A copy of the judgment is available here.
A copy of the 2018 legal complaint is available here.
Lead Paint Settlement With Universal Flooring and Remodeling, LLC
Universal Flooring and Remodeling, LLC (UFR) is a construction company that renovates homes in the District. Under District law, renovation businesses must ensure that employees that may disturb lead-based paint—which is assumed to be present in buildings constructed before 1978, when lead paint was banned—are certified by either the Environmental Protection Agency or the District’s Department of Energy and Environment. An OAG investigation revealed that on at least 44 residential home renovations, Universal Flooring and Remodeling failed to ensure that drywall removal and other work that could have disturbed lead-based paint was performed by certified renovators. During many of these projects, Universal Flooring and Remodeling was a subcontractor for 5Design Development, LLC, which was also subject to OAG enforcement. Each of the 44 renovations performed without certified personnel is a separate violation of the District’s lead laws and consumer protection laws.
As part of a settlement resolving OAG’s investigation, Universal Flooring and Remodeling will be required to:
- Pay $25,000 in penalties to the District: Universal Flooring and Remodeling must pay $25,000 in penalties for endangering and misleading District residents. If the company fails to comply with any settlement terms, they will be required to pay additional penalties of up to $250,000.
- Comply with District construction, renovation, environmental, and consumer protection laws: The company must comply with laws intended to protect District residents from the dangers of toxic lead paint and ensure all employees and contractors performing renovations on homes built before 1978 have legally required certification and training.
A copy of the settlement is available here.
Water Pollution Lawsuit Against South Capitol Improvement, LLC
South Capitol Improvement, LLC (SCI) is the developer, owner and manager of a 195-unit affordable housing complex located at 4001 South Capitol St, NW in Ward 8. In 2020, the company informed DOEE that groundwater was seeping into the basement of its building and that it was discharging the water into one of the District’s storm sewer system. This storm sewer system flows directly into Oxon Run, a tributary of the Potomac River. The District issued a permit to discharge water into the storm sewer system to SCI, but to protect water quality in the Potomac River, the permit required the company to treat the water so that it would not exceed limits on toxic pollutants like oil, grease, and heavy metals.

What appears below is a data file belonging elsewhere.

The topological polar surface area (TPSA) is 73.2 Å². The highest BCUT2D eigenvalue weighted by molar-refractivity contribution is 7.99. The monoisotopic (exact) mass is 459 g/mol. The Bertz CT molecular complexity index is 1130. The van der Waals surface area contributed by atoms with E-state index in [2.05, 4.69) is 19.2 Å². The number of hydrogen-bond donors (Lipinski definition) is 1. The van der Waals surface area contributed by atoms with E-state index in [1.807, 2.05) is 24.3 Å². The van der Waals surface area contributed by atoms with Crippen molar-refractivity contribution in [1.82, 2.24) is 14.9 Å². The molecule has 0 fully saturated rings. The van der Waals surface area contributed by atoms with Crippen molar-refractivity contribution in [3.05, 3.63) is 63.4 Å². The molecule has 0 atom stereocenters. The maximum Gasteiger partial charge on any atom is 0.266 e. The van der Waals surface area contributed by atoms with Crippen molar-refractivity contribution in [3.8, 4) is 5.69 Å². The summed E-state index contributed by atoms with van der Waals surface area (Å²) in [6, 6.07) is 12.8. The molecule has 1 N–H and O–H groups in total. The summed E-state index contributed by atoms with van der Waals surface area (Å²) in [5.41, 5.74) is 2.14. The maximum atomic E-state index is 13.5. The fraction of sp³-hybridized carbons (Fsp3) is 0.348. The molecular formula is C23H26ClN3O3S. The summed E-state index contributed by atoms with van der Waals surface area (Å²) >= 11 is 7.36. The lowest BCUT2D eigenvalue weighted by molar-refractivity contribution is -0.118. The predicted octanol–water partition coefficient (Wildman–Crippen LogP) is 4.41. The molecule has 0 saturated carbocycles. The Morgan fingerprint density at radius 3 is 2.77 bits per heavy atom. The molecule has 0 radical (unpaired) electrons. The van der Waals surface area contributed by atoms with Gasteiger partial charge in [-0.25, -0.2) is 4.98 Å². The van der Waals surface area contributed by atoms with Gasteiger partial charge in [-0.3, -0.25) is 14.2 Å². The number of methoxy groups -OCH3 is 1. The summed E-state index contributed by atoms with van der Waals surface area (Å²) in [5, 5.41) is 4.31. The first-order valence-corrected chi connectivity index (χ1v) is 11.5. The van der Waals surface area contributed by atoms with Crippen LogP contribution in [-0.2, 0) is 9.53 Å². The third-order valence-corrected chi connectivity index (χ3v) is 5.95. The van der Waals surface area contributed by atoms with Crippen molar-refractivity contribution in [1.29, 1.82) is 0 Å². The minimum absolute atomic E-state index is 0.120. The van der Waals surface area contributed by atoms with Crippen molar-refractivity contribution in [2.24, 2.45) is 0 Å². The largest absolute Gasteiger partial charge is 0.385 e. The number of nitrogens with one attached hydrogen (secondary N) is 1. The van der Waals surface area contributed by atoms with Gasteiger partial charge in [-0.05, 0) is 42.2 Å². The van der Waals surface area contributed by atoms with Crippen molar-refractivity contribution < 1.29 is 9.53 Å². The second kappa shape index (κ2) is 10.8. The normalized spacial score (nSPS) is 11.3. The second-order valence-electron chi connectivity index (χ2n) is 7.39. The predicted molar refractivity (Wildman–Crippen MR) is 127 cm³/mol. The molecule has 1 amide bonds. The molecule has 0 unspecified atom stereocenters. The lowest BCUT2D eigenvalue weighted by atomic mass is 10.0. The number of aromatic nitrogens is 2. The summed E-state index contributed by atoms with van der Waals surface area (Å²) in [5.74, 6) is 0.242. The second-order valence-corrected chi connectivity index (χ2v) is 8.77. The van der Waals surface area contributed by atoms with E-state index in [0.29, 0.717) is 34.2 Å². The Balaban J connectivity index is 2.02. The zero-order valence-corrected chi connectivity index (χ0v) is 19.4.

Despite repeated warnings and requests from DOEE, SCI violated the terms of its permit and discharged polluted water containing high levels of petroleum, grease, and metals like nickel into a storm sewer system that drained into Oxon Run and the Potomac River. On at least 34 days, DOEE documented levels of pollutants that exceeded the set maximums.
In a lawsuit filed in October 2021, OAG alleges that SCI violated District law by discharging high levels of toxic pollutants into District waters. With this lawsuit, OAG is seeking a declaratory judgment and civil penalties to deter SCI and other businesses from flouting environmental protection laws. The Water Pollution Control Act imposes civil penalties of up to $50,000 per violation.
A copy of the complaint is available here.
Background on OAG’s Environmental Work
Over the last two years, OAG has—with the support of the Council—deployed new resources to protect the environment and address persistent local environmental problems, including those that disproportionately impact low-income communities. OAG won a $400,000 penalty from a developer for violating District laws that protect residents from toxic lead; obtained a $350,000 penalty from a property owner that leaked toxic used oil in Ward 5; forced a landlord to clean up lead paint that put children at risk; recovered $52 million from Monsanto for its role in the spread of toxic PCBs in the District’s waters and other natural resources; and settled a lawsuit with Greyhound over air pollution violations at Union Station that led the company to adopt bus anti-idling policies nationwide. OAG has also recovered $2.5 million from a power plant that discharged oil into the Potomac River and is deeply involved in the District’s ongoing cleanup of the Anacostia River. Additionally, OAG joined multistate lawsuits to stop the Trump administration from rolling back critical environmental protections, such as auto emissions standards and Clean Water Act rules.
District residents should report suspected violations of environmental law to DOEE through a smartphone app available here.